c. 200 | Ephesus

What Futures May Come from Dreams

Artemidorus has a very strange dream.

To have more ears than the normal two in a dream is auspicious for a man who wishes to find someone who will obey him, such as a wife, children, and slaves. To a rich man, it signifies much talk about him: favorable, if the ears are well-shaped, but unfavorable, if they are deformed and ill-proportioned.

To clean ears that are filled with dirt or pus signifies that one will receive good news from somewhere, whereas to be cuffed on the ears signifies bad news from somewhere. To dream that ants are entering one’s ears is auspicious only for sophists. For the ants are like young men who attend courses to listen to teachers. But for other men, the dream prophesies death. For ants are children of the earth and they go down into the earth.

I know of a man who dreamed that stalks of wheat were growing out of his ears and that he caught and gathered the wheat in his hands as it fell. He heard that he was made the heir of his absent brother. That he would become an heir was signified by the stalks of wheat; and that he would be the heir of his brother, because ears are like brothers to one another.

To dream that one has the ears of an ass is auspicious only for philosophers, because an ass does not move his ears quickly. But for others, it foretells slavery and misery. If a man dreams that he has the ears of a lion, wolf, leopard, or of any other wild beast, it signifies a plot against him that will arise from slander. Dreams about other animals must be interpreted analogously according to their nature.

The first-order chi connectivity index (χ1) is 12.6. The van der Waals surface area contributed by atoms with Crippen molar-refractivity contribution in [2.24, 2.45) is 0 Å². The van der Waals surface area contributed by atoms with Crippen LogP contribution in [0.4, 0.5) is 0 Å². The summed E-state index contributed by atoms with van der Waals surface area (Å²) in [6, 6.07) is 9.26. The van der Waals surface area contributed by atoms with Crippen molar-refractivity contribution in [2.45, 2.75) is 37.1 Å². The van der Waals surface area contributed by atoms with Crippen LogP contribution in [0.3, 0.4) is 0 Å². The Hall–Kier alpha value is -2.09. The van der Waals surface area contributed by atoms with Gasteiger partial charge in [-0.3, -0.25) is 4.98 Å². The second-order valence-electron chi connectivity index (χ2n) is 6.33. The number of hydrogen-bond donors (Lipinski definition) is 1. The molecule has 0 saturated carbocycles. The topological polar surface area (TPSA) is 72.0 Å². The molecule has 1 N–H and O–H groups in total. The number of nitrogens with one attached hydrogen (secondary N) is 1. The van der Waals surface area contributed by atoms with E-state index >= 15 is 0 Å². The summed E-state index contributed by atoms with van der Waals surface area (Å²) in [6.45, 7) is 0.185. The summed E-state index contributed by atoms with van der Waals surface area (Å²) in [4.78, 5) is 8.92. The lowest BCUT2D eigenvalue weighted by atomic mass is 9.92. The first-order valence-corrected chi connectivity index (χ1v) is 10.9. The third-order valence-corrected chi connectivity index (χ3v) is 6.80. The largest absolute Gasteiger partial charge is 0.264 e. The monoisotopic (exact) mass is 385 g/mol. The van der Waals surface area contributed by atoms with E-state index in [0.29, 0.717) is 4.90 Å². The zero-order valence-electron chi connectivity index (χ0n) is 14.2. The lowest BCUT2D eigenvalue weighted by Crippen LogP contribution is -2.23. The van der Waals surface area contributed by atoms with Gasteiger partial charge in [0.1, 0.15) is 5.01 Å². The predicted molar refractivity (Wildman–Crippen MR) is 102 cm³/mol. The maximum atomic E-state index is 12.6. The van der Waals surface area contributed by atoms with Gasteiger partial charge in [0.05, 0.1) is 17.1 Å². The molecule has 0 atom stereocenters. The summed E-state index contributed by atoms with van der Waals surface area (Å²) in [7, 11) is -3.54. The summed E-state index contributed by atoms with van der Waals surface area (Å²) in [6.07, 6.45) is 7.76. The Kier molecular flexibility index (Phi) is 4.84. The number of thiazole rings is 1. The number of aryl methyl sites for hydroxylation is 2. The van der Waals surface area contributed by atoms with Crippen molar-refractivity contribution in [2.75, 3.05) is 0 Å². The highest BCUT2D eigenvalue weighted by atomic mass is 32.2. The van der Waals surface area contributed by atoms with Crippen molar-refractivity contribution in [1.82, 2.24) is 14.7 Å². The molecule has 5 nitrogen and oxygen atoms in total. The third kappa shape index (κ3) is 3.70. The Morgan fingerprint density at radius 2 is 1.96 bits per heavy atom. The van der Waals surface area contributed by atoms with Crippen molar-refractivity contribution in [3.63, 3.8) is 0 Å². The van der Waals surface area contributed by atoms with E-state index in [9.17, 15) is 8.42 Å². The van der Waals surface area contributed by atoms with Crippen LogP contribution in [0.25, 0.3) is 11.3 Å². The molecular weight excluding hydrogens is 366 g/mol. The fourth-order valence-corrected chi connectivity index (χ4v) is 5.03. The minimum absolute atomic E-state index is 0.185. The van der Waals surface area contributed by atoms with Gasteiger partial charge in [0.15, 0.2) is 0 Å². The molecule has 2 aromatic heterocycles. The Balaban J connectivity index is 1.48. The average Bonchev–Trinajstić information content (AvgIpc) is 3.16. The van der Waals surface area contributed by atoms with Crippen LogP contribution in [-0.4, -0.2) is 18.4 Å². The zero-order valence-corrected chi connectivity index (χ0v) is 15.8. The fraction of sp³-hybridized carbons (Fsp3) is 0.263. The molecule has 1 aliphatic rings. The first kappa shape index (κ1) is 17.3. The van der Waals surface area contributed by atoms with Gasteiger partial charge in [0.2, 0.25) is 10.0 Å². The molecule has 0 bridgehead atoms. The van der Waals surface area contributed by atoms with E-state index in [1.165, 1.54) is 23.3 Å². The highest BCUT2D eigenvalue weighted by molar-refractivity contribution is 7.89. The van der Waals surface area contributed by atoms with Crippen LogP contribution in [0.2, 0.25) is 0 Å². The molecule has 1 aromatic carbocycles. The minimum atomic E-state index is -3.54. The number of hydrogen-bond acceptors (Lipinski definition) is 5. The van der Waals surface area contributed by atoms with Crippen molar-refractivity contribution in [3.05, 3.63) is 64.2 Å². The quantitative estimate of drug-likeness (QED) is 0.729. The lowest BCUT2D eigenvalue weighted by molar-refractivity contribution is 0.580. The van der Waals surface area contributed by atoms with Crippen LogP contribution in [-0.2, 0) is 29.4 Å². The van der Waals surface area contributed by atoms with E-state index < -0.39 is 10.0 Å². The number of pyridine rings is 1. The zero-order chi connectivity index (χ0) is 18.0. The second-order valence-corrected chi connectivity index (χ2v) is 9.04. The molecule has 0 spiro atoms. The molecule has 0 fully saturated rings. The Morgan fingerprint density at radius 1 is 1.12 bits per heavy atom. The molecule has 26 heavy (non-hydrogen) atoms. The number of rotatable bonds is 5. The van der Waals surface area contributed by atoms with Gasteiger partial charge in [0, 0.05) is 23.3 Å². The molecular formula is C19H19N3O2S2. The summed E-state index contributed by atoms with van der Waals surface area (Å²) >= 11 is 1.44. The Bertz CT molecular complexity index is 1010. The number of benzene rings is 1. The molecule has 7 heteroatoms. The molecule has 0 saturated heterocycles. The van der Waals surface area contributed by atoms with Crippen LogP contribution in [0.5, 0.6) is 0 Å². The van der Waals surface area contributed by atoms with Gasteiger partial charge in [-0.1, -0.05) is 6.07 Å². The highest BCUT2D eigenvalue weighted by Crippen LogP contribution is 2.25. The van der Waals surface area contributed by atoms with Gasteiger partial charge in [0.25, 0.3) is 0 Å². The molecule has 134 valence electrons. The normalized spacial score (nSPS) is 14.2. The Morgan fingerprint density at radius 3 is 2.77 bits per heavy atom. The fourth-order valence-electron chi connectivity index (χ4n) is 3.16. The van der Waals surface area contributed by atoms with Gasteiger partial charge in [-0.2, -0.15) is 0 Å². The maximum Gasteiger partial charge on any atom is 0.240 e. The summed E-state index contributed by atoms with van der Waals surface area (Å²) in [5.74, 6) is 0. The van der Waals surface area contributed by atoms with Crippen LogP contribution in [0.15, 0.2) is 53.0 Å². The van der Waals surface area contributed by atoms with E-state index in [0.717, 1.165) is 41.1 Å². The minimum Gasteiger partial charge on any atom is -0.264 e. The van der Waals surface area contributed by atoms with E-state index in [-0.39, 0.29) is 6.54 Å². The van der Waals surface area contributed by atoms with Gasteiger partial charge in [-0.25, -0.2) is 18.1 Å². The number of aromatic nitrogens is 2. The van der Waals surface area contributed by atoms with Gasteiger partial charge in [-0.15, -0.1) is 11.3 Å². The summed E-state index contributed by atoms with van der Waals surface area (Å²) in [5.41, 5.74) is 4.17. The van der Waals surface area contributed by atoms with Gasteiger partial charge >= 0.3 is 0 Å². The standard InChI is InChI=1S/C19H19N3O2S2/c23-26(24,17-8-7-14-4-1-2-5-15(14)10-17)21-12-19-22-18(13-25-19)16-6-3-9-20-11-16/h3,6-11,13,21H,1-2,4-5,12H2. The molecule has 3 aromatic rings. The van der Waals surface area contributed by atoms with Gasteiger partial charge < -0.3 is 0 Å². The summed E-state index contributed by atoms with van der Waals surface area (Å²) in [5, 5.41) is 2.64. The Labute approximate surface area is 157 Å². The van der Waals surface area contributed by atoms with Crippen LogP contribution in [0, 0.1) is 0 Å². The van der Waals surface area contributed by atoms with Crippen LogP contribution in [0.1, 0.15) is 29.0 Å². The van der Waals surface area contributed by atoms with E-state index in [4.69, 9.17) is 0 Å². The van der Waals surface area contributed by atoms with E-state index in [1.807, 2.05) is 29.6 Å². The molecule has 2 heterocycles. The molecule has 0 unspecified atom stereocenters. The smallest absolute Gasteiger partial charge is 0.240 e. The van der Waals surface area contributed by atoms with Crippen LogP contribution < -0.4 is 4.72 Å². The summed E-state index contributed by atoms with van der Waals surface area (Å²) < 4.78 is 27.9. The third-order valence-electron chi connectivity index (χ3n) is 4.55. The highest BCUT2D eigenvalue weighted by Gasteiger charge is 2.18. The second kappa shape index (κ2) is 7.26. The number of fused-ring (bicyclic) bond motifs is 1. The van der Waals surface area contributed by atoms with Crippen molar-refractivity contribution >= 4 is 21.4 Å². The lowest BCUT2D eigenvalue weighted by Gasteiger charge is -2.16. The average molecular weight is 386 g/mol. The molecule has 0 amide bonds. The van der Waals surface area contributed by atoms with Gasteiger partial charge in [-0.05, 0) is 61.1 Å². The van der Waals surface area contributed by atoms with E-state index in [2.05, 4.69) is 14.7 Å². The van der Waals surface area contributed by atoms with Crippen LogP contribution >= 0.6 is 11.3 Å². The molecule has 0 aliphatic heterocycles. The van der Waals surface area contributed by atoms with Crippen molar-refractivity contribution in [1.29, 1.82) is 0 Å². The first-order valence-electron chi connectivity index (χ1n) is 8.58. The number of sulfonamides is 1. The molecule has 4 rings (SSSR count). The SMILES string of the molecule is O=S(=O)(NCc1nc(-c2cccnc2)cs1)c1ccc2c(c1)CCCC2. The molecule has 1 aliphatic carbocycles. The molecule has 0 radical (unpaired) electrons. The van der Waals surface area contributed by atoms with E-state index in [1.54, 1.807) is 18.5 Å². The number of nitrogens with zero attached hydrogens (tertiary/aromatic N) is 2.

To have ears in one’s eyes signifies that one will go deaf and that the information usually received by the ears will have to come to one through the eyes. To have eyes in one’s ears signifies that one will go blind and that the information usually received by the eyes will have to come to one through the ears.

© 1975 by Robert J. White. Used with permission of Robert J. White.



From The Interpretation of Dreams. Artemidorus traveled in Greece, Italy, and Asia Minor to compile his treatise on soothsaying, astrology, and the decoding of dreams. He reportedly also wrote two now-lost works on reading palms and interpreting bird omens. In his book of the same name, Sigmund Freud did not assign the same portentous quality to dreams; rather he believed that “The interpretation of dreams is the royal road to a knowledge of the unconscious activities of the mind.”